Acquisition Targets and Motives in the Banking Industry
This paper uses a large sample of individual banking organizations, observed from 1996 to 2005, to investigate the characteristics that made them more likely to be acquired. We use a definition of acquisition that we consider preferable to that used in much of the previous literature, and we employ a competing-risk hazard model that reveals important differences that depend on the type of acquirer. Since interstate acquisitions became more numerous during this period, we also investigate differences in the determinants of acquisition between in-state and out-of-state acquirers. We also employ a subsample of publicly traded banking organizations to investigate the role of managerial ownership in explaining the likelihood of acquisition. The hypothesis that acquisitions serve to transfer resources from less efficient to more efficient uses receives substantial support from our results, as do a number of other relevant hypotheses. Copyright (c) 2009 The Ohio State University No claim to original US government works.
If you experience problems downloading a file, check if you have the proper application to view it first. In case of further problems read the IDEAS help page. Note that these files are not on the IDEAS site. Please be patient as the files may be large.
As the access to this document is restricted, you may want to look for a different version under "Related research" (further below) or search for a different version of it.
Volume (Year): 41 (2009)
Issue (Month): 6 (09)
|Contact details of provider:|| Web page: http://www.blackwellpublishing.com/journal.asp?ref=0022-2879|
References listed on IDEAS
Please report citation or reference errors to , or , if you are the registered author of the cited work, log in to your RePEc Author Service profile, click on "citations" and make appropriate adjustments.:
- David C. Wheelock & Paul W. Wilson, 1995.
"Why do banks disappear? The determinants of U.S. bank failures and acquisitions,"
1995-013, Federal Reserve Bank of St. Louis.
- David C. Wheelock & Paul W. Wilson, 2000. "Why do Banks Disappear? The Determinants of U.S. Bank Failures and Acquisitions," The Review of Economics and Statistics, MIT Press, vol. 82(1), pages 127-138, February.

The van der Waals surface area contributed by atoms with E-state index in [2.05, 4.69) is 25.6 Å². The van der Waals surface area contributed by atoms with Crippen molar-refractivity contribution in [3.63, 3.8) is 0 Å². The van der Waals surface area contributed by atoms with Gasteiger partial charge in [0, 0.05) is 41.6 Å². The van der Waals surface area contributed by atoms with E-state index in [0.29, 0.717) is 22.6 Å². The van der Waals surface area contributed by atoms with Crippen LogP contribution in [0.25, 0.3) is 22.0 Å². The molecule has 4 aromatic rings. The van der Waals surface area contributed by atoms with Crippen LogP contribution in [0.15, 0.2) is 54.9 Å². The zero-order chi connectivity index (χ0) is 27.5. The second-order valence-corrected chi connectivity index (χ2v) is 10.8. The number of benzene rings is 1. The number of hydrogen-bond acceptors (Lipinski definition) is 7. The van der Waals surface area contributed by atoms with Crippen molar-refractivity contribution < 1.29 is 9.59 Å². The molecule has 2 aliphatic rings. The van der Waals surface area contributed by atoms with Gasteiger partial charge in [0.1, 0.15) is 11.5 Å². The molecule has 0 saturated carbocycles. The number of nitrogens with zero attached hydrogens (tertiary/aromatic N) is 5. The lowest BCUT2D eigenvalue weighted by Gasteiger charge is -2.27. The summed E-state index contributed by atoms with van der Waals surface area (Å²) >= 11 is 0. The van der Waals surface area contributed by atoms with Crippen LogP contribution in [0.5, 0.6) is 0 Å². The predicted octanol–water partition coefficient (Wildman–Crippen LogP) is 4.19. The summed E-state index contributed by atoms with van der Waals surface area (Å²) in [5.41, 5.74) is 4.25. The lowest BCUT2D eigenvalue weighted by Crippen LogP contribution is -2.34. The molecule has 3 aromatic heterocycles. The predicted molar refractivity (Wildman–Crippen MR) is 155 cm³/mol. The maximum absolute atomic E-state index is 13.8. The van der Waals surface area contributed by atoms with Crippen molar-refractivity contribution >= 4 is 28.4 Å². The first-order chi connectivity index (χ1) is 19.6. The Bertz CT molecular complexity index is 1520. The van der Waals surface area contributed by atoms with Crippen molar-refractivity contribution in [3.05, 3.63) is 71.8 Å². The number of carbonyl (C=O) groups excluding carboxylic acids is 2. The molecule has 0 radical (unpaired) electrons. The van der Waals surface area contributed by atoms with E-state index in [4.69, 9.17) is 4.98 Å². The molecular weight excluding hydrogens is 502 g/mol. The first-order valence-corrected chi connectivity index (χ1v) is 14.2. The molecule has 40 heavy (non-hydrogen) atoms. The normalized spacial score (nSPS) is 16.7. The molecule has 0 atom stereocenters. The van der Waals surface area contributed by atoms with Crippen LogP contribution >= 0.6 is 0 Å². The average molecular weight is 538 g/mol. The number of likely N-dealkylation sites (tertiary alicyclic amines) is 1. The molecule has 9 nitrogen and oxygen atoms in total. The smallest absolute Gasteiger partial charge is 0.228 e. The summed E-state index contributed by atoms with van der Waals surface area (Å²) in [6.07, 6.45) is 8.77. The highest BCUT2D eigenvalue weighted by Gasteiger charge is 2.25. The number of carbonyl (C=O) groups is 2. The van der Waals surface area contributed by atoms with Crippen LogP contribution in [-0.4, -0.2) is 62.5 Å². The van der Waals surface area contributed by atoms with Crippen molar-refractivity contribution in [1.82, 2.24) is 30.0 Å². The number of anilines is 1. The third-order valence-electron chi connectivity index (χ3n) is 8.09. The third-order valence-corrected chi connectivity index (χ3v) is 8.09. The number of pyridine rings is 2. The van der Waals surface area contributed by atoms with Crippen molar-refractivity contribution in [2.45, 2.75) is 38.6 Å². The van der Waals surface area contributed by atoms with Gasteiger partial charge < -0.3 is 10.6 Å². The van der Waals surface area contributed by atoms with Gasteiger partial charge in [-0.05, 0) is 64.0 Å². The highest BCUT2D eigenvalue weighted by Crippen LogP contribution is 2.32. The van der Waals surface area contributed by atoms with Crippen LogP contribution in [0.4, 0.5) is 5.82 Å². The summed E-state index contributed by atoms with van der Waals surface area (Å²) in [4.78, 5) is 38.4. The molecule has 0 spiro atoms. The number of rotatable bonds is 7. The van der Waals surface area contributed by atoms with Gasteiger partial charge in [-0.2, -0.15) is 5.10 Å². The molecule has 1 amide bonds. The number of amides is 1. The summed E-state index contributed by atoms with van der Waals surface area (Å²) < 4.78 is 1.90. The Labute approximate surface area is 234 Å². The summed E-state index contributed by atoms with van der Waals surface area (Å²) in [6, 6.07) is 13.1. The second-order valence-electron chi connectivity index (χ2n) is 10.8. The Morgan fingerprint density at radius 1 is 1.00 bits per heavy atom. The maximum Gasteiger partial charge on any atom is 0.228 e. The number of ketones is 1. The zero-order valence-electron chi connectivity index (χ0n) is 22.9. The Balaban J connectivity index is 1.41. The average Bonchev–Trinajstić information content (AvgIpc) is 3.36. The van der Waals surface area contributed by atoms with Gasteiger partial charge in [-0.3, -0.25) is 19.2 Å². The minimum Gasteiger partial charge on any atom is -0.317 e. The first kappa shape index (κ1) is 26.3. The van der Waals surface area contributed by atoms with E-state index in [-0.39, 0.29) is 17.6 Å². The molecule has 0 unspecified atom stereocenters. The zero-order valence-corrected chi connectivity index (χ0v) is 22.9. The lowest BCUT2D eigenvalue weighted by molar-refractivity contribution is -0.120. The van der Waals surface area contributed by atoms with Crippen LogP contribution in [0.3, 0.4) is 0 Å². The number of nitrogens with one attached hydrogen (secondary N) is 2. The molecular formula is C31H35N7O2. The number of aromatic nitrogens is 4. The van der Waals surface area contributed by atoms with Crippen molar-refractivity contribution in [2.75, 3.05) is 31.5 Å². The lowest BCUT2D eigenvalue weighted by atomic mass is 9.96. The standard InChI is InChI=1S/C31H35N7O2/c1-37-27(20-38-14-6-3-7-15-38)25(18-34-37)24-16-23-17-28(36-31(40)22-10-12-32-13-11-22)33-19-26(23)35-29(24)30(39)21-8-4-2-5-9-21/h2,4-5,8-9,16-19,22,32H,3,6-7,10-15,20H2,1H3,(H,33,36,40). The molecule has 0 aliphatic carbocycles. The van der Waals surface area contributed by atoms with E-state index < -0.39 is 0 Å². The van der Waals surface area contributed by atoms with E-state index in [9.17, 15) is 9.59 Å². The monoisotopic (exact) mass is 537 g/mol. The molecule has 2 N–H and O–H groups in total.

- Julio Rotemberg & Garth Saloner, 1986.
"The Relative Rigidity of Monopoly Pricing,"
414, Massachusetts Institute of Technology (MIT), Department of Economics.
- Robert R. Moore, 1997. "Bank acquisition determinants: implications for small business credit," Financial Industry Studies Working Paper 97-2, Federal Reserve Bank of Dallas.
- Aigbe Akhigbe & Jeff Madura & Ann Whyte, 2004. "Partial Anticipation and the Gains to Bank Merger Targets," Journal of Financial Services Research, Springer, vol. 26(1), pages 55-71, August.
- Kwangwoo Park & George Pennacchi, 2007.
"Harming depositors and helping borrowers: the disparate impact of bank consolidation,"
0704, Federal Reserve Bank of Cleveland.
- Kwangwoo Park & George Pennacchi, 2009. "Harming Depositors and Helping Borrowers: The Disparate Impact of Bank Consolidation," Review of Financial Studies, Society for Financial Studies, vol. 22(1), pages 1-40, January.
- Richard J. Rosen & Scott B. Smart & Chad J. Zutter, 2005. "Why do firms go public? evidence from the banking industry," Working Paper Series WP-05-17, Federal Reserve Bank of Chicago.
- Dean F. Amel & Stephen A. Rhoades, 1989. "Empirical Evidence on the Motives for Bank Mergers," Eastern Economic Journal, Eastern Economic Association, vol. 15(1), pages 17-27, Jan-Mar.
When requesting a correction, please mention this item's handle: RePEc:mcb:jmoncb:v:41:y:2009:i:6:p:1167-1187. See general information about how to correct material in RePEc.
For technical questions regarding this item, or to correct its authors, title, abstract, bibliographic or download information, contact: (Wiley-Blackwell Digital Licensing)or (Christopher F. Baum)
If references are entirely missing, you can add them using this form.